A Quick Update

In 2010, we moved back to the small town in Colorado that I never stopped missing while we lived in Mexico. Now I sometimes miss Mexico, but I wouldn't travel as freely as we did when we were there, camping out in remote areas and so forth.

Mexico today is in a period of change, and in many ways it is more dangerous now. That said, I have plenty of American friends who still live there very happily, just taking a few more precautions than they did in the past.

Just to say!


Visit Expedia…

Expedia is my favorite place to book airfare, and they handle hotels, car rentals, cruises, etc. I like the organization of the site for figuring out what flights I want. Click on the suitcase to take a look.

I was very pleased to win an award for this blog! Even better for you: click through for lists of all sorts of award-winning travel blogs.

Tripbase Blog Awards 2009

Tripbase Blog Awards 2009

March 15, 2005 — This morning, our landlord and friend Francisco drove us from Bernal to another town nearby, Colon, to see a pilgrimage that is going on this week. He told us that people were walking from 8PM to about 8AM, all night without sleeping. They come from all over Mexico to do this particular pilgrimage, to Nuestra SeƱora deo Los Dolores de Soriano. It goes on for several days, and Francisco said that over a million people do it each year.

I asked him how people decided to do a pilgrimage, and he said it was often to keep a promise that they had made to the Virgin, giving thanks for a miracle. Other times it could be a request for help.

We left Bernal at 7:30 this morning, and once we got on the road to Colon, we saw lots of people — mostly young, but plenty who were not — walking along. Some looked quite tired, many others didn’t. A few were carrying small children. There were food stalls set up here and there along the road.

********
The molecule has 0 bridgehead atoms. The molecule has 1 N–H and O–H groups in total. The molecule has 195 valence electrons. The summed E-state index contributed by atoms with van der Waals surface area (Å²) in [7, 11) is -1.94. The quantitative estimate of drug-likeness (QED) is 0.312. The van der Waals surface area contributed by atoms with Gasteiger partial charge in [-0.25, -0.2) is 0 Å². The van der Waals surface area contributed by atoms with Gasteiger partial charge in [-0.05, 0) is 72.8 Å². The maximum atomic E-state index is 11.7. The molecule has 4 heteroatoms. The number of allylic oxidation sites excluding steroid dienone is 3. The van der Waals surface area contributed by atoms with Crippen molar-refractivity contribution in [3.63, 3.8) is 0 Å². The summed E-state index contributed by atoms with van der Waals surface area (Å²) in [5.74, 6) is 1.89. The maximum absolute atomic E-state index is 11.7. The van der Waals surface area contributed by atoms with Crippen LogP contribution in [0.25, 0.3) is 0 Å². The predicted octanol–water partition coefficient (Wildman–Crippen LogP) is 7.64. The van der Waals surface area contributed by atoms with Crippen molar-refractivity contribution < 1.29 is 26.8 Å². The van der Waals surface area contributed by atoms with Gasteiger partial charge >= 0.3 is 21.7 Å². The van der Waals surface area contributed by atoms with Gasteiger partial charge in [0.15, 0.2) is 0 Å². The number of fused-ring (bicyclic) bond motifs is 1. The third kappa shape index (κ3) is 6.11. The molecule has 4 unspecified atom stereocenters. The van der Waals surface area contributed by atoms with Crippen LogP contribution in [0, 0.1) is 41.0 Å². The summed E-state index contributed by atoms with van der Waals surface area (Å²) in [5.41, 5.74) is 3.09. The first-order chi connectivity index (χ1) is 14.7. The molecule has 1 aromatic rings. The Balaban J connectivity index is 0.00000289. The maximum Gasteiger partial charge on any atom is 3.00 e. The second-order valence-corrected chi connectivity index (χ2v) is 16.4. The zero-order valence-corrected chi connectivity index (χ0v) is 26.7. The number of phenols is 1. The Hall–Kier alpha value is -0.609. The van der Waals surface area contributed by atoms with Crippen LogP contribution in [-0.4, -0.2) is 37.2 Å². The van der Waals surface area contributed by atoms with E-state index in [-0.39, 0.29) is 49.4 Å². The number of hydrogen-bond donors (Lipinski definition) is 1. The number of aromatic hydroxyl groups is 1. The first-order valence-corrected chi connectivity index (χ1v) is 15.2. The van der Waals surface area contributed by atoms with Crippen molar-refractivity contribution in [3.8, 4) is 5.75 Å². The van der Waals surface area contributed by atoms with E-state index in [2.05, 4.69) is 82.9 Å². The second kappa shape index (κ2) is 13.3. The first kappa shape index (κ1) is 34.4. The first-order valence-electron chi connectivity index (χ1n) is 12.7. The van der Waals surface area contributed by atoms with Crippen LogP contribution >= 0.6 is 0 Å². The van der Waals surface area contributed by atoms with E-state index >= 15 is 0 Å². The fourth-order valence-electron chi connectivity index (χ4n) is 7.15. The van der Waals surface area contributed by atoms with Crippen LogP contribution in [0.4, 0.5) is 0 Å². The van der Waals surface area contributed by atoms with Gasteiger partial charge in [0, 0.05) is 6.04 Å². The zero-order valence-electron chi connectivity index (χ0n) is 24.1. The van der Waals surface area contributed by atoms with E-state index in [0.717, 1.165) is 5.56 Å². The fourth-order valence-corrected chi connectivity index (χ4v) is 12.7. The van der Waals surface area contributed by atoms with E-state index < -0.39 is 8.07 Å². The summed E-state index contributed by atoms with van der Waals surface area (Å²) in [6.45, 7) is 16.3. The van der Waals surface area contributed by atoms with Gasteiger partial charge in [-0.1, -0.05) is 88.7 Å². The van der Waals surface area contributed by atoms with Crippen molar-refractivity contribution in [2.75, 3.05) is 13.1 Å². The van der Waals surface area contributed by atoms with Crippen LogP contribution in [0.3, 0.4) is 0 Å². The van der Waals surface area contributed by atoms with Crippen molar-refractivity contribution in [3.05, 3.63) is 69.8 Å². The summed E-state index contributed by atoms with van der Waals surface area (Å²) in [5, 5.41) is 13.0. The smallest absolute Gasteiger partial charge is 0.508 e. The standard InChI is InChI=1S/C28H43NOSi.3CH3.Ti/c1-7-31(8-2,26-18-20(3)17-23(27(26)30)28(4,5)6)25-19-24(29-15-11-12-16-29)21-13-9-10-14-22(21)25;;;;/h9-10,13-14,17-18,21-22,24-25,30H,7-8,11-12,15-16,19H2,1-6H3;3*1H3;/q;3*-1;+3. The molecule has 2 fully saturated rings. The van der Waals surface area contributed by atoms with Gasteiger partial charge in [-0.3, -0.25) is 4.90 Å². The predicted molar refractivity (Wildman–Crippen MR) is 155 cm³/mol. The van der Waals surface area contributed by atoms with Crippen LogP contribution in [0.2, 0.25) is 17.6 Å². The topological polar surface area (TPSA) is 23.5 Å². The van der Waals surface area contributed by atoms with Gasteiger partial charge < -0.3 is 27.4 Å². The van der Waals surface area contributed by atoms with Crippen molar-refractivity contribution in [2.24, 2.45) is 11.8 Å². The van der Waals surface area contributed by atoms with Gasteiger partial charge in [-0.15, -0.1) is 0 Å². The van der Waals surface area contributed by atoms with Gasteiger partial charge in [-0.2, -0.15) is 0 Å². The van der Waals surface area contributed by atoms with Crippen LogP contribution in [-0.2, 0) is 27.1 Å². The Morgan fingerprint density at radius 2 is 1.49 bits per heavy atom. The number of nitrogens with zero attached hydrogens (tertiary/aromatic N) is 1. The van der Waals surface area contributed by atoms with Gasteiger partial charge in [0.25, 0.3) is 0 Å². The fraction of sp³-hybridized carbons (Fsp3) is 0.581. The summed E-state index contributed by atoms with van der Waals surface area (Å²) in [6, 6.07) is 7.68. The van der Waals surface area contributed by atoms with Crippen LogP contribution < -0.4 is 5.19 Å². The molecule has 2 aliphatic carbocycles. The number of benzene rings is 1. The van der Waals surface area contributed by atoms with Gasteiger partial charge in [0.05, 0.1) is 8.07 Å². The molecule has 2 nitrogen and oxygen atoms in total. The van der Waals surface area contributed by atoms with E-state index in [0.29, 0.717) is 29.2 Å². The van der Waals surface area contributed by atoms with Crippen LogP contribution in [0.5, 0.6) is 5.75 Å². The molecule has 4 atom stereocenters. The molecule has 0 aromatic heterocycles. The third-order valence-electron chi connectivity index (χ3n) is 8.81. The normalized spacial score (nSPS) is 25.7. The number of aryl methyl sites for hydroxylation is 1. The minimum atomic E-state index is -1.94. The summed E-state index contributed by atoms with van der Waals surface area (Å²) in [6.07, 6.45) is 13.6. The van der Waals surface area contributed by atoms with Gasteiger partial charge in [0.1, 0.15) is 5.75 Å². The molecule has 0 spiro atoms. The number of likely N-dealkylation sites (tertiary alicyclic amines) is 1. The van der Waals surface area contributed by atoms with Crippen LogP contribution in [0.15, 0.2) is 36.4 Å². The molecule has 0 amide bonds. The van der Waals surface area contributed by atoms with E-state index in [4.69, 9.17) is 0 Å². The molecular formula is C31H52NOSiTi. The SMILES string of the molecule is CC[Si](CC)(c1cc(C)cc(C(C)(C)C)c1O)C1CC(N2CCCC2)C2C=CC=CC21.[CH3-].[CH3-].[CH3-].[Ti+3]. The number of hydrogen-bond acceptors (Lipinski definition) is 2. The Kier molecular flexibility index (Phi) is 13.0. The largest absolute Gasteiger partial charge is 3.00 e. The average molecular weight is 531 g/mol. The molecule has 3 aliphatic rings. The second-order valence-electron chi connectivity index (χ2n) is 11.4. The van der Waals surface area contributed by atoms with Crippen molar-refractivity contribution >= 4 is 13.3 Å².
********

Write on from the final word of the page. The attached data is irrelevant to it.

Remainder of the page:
We went through Colon, a town quite a bit larger than Bernal, and continued out on a cobblestone road that Francisco guessed was more than a hundred years old. The road wound up into the mountains, with every now and then a village. It was a great look at an extremely rural Mexico, not that far from where things are more built up. Ancient rock walls lined the road in places, and the whole scene had a timeless feel. It got colder as we climbed. We came to a forest that had been planted some decades ago. Francisco had expected that we would be seeing pilgrims on this cobblestone road, but we didn’t. So we stopped at a magnificent overlook and he asked some people there, who said the pilgrims had already passed for the morning.

So we went back down the mountains to Colon, which was full of pilgrims relaxing everywhere. Kelly got some nice photos:

Here, pilgrims are relaxing on the church steps. Below is one of many tents that people had set up to use, with the newer and older parts of the church behind it:

Here’s the statue of the Virgin de los Dolores:

There were stalls and stores along the streets near the church, and Kelly got this telling shot:

We had a snack of gorditas and bought a loaf of a sweet bread made on special occasions:

As we drove home, I asked Francisco if people from Bernal were doing the pilgrimage. He said yes, they had done it last weekend, and that the church bells had rung around 3AM to call those who were going. That cleared up a mystery. Normally the church bells ring around 6:30AM, and we often use them to get up. When the bells had rung in the middle of the night, Kelly got up and got dressed, but somehow it didn’t seem quite right, so he went back to bed!

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